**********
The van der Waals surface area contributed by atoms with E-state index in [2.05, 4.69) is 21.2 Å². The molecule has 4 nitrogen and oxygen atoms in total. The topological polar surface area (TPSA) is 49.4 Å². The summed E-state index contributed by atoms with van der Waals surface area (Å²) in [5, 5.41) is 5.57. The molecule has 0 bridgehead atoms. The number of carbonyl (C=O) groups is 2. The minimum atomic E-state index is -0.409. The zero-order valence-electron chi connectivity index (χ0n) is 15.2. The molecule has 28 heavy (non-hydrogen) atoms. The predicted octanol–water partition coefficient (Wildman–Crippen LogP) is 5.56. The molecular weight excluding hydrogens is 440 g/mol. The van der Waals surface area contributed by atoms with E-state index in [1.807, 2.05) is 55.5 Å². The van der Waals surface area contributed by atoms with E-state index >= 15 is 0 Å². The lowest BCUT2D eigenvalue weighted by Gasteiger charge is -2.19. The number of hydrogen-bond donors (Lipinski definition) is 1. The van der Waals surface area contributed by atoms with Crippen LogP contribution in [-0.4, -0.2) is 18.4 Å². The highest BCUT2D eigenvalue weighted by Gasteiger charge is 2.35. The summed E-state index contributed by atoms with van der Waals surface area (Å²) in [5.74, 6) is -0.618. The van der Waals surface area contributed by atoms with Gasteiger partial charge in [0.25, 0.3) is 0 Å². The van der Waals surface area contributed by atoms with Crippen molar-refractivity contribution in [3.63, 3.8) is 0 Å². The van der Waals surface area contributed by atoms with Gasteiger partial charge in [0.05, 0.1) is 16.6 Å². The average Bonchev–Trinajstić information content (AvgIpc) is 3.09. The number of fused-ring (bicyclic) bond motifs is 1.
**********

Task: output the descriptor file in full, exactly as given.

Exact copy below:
The van der Waals surface area contributed by atoms with E-state index in [2.05, 4.69) is 21.2 Å². The molecule has 4 nitrogen and oxygen atoms in total. The topological polar surface area (TPSA) is 49.4 Å². The summed E-state index contributed by atoms with van der Waals surface area (Å²) in [5, 5.41) is 5.57. The molecule has 0 bridgehead atoms. The number of carbonyl (C=O) groups is 2. The minimum atomic E-state index is -0.409. The zero-order valence-electron chi connectivity index (χ0n) is 15.2. The molecule has 28 heavy (non-hydrogen) atoms. The predicted octanol–water partition coefficient (Wildman–Crippen LogP) is 5.56. The molecular weight excluding hydrogens is 440 g/mol. The van der Waals surface area contributed by atoms with E-state index in [1.807, 2.05) is 55.5 Å². The van der Waals surface area contributed by atoms with E-state index >= 15 is 0 Å². The lowest BCUT2D eigenvalue weighted by Gasteiger charge is -2.19. The number of hydrogen-bond donors (Lipinski definition) is 1. The van der Waals surface area contributed by atoms with Crippen LogP contribution in [-0.4, -0.2) is 18.4 Å². The highest BCUT2D eigenvalue weighted by Gasteiger charge is 2.35. The summed E-state index contributed by atoms with van der Waals surface area (Å²) in [5.74, 6) is -0.618. The van der Waals surface area contributed by atoms with Gasteiger partial charge in [0.25, 0.3) is 0 Å². The van der Waals surface area contributed by atoms with Crippen molar-refractivity contribution in [3.63, 3.8) is 0 Å². The van der Waals surface area contributed by atoms with Gasteiger partial charge in [0.05, 0.1) is 16.6 Å². The average Bonchev–Trinajstić information content (AvgIpc) is 3.09. The number of fused-ring (bicyclic) bond motifs is 1.